Confident in Fondo Acción’s ability to manage such an endowment, GCF recently approved a contribution of up to $2.5 million.
Jennifer Morris, GCF’s Vice President, explained “GCF believes that endowments are one of the most effective devices available to help ensure long-term effective management of protected areas. The Malpelo endowment will generate a steady stream of funding that will advance key objectives of the Management Plan. Coupled with the surveillance and enforcement activities of Colombia's National Parks Unit and the Colombian Navy, the new endowment will bolster activities such as biological research and monitoring, communications, outreach and training. These are key elements to ensuring that Malpelo's marine biodiversity is conserved for future generations.”
To manage the Malpelo endowment, which will be structured as a sub-account of Fondo Acción’s existing endowment, the fund has contracted one of the most reputable private-asset managers in the world, UBS Institutional Consulting –The Arbor Group. An administrative committee has been established to set investment priorities and monitor the endowment’s financial performance. And a technical committee—including representatives from the donors, UAESPNN, Fundación Malpelo, and other public and private stakeholders—has been formed to make sure that proceeds from the endowment support programs that advance the goals set by the sanctuary’s management plan. Within a year, the endowment is projected to cover the core operational costs of conserving Malpelo.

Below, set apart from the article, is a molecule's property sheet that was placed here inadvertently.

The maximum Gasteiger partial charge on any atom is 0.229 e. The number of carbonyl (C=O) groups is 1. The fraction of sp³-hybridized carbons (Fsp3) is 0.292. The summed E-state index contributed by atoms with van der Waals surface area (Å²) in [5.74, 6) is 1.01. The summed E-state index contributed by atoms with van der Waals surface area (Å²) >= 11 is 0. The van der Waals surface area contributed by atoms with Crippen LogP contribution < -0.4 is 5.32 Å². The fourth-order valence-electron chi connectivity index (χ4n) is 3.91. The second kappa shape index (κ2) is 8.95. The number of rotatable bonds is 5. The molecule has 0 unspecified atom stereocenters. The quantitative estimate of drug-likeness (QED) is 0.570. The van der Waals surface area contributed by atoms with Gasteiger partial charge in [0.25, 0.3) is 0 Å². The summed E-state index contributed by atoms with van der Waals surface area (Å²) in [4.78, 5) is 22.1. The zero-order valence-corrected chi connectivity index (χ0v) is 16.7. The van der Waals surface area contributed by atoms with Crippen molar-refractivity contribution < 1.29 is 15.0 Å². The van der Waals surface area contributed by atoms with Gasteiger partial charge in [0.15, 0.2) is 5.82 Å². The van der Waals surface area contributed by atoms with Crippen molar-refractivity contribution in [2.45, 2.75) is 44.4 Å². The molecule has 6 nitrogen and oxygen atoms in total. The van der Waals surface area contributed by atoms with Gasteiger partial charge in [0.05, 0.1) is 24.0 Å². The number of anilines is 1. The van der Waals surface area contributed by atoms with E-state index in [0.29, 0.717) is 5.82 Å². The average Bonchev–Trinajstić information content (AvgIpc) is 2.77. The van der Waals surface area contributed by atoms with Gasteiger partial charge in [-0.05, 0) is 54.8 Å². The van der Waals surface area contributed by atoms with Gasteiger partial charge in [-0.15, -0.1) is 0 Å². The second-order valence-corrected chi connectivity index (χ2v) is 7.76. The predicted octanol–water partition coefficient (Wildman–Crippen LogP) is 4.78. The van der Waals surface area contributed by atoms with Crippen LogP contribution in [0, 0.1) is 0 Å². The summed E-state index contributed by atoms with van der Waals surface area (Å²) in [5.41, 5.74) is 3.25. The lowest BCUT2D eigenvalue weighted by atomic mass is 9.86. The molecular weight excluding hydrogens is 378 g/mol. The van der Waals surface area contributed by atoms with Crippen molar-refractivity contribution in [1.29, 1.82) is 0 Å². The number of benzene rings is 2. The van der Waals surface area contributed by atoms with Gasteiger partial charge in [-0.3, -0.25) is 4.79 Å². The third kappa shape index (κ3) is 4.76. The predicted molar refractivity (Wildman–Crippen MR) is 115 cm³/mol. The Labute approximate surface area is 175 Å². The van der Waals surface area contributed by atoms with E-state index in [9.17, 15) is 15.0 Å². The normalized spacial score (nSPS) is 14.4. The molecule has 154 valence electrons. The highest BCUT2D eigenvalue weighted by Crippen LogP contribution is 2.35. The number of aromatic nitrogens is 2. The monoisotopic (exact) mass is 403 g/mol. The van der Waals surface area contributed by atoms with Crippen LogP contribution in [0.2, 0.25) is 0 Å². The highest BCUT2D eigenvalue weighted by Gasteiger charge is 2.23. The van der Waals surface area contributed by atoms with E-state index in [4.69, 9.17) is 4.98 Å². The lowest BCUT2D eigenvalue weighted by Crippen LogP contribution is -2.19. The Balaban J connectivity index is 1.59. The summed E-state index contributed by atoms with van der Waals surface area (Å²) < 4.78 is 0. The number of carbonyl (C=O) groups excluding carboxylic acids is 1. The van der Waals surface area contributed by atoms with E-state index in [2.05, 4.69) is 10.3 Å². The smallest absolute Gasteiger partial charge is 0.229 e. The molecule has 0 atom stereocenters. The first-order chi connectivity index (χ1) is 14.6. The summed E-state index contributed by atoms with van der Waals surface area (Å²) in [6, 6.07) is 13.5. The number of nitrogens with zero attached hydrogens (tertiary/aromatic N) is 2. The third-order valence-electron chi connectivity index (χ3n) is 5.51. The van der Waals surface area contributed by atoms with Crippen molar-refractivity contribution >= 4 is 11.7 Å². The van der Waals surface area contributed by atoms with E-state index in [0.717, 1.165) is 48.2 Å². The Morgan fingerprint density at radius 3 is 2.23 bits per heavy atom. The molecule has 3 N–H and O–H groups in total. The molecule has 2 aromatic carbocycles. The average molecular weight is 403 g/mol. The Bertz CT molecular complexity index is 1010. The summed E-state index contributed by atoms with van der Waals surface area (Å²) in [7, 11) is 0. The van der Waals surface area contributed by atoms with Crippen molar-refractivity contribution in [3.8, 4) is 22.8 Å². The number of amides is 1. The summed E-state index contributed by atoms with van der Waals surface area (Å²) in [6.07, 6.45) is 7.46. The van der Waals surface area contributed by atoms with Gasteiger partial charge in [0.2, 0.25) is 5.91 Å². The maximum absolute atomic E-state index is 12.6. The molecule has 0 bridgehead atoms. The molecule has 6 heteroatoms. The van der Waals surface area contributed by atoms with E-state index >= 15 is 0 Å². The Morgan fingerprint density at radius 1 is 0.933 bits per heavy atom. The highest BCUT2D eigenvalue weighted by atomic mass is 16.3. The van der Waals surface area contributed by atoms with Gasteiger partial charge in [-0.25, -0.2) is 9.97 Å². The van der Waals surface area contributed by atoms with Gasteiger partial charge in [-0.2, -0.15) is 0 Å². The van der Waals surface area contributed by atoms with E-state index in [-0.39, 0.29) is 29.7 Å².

A Model for Conservation Investment
Fondo Acción’s board of directors believes that the endowment model holds great promise for conservation efforts elsewhere in Colombia—and indeed across the Americas. Getting secure, long-term funding for a critical environmental project is a major accomplishment. But just as important is showing that public and private organizations can work together, thereby attracting support from international donors. “We’re demonstrating some important synergies here,” says Armando Garrido, a businessman and board member. “Dedicated, top-notch environmental NGOs are helping public entities advance national conservation goals. A Colombian conservation trust fund is managing an endowment to the highest standards, providing a steady flow of revenue to public and private partners that are protecting a natural treasure. International donors have stepped in when needed, making sure that budgetary shortfalls don’t keep Colombia from fulfilling its environmental goals. Done correctly, this endowment, based on these kinds of partnerships, can usher in a new era of long-term cooperation and achievement.”